USAID Nomination Called into Question


Jose Luis Gonzalez

Asylum seekers from Central America crossing the Paso del Norte International Bridge, in Ciudad Juarez, Mexico. One of Ms. Power’s priorities will be to target corruption, violence, and poverty in the region.

Samantha Power, a former UN ambassador, cleared a crucial procedural hurdle in the US Senate on Thursday in order to become the new director of the US Agency for International Development (USAID), which manages American foreign assistance operations around the world.

Ms. Power’s appointment to be the agency’s director was advanced by a voice vote with bipartisan support in the Senate Foreign Relations Committee.

“Upon confirmation, I trust that she will appropriately prioritize and elevate this indispensable and often overlooked development arm of US foreign policy,” said Democrat Bob Menendez, the committee chairman before the vote. “This nomination comes before the committee at a crucial time in the agency’s tenure.”

Menendez commented that “USAID will play a crucial role in directing the US response to some of the most important issues of our time, including Covid-19, global forced migration and climate change, and human and resource-driven conflicts.”

Ms. Power’s appointment by President Joe Biden lends considerable star power to a vital organization that is often treated as an afterthought in D.C.

Following the Trump administration’s repeated attempts to cut foreign aid, President Biden hopes to strengthen the position of US aid.

“Upon confirmation, ambassador Power will also be charged with strengthening a weakened agency,” said Mr. Menendez. “The past four years have taken their toll on USAID.”

Ms. Power’s background as a former US ambassador to the United Nations and a special assistant on the National Security Council under former President Barack Obama makes her an exceptionally high-profile candidate for the position of Director of USAID.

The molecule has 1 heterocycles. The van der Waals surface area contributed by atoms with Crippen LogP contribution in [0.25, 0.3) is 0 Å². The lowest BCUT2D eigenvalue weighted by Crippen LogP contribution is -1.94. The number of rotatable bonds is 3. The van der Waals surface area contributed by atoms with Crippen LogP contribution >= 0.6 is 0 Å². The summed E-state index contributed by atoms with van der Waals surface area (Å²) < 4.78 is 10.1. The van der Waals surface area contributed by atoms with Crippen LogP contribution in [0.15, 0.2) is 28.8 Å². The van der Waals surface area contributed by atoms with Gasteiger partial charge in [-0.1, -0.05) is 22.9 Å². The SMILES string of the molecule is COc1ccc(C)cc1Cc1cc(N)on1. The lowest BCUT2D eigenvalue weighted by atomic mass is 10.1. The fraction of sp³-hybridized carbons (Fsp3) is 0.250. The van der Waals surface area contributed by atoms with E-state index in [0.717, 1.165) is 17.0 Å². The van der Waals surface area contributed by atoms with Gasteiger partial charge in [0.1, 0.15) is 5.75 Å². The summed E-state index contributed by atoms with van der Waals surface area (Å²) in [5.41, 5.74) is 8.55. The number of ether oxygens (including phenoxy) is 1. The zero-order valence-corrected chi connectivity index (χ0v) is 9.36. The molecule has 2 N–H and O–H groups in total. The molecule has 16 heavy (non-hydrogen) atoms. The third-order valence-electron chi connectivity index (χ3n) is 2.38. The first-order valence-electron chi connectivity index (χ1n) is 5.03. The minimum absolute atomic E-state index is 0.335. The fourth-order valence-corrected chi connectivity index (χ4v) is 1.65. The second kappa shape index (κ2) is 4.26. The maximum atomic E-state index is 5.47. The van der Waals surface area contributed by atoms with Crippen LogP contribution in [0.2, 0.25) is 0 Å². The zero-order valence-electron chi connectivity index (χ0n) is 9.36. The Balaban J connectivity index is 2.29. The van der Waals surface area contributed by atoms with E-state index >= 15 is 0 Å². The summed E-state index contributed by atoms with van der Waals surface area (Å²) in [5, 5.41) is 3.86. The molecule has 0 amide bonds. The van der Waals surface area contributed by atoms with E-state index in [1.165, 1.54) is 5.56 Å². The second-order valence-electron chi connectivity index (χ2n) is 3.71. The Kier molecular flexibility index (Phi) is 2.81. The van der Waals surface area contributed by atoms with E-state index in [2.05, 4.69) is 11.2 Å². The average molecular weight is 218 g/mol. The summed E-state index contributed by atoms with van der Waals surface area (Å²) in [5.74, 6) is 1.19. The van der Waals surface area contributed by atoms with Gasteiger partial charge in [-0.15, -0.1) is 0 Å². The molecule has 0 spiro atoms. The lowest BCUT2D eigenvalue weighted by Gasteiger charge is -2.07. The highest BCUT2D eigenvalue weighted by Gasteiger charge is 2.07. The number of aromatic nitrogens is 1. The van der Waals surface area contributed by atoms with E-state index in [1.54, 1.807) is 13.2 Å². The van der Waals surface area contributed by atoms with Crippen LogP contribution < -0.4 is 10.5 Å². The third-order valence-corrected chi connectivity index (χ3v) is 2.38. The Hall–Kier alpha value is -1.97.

Although USAID has no place in US military affairs, her outspoken support for American military intervention for humanitarian purposes, as well as her record on Israel, drew Republican fire during her confirmation hearing last month.

Republican Senator Rand Paul of Kentucky grilled her on her support for former President Barack Obama’s decision to lead a Nato intervention in Libya’s civil war, which resulted in Muammar Qaddafi’s removal and death.

During her final months as ambassador, another Republican, Ted Cruz of Texas, put Ms. Power on the defensive over the Obama administration’s decision not to use the United States’ veto power to stop a UN resolution condemning Israeli settlements in the West Bank.

Ms. Power also backed up Mr. Biden’s reversal of the Trump administration’s last-minute decision to label Yemen’s Houthi rebels as a terrorist organization and backed calls for human rights investigations in Ethiopia’s Tigray area during her hearing.

While some will doubt Ms. Power’s ability to do the job for which she has been nominated, many people believe she will rise to the occasion. However, only time can tell whether she can or cannot, but with so many people behind her, she knows she is more than qualified for the job.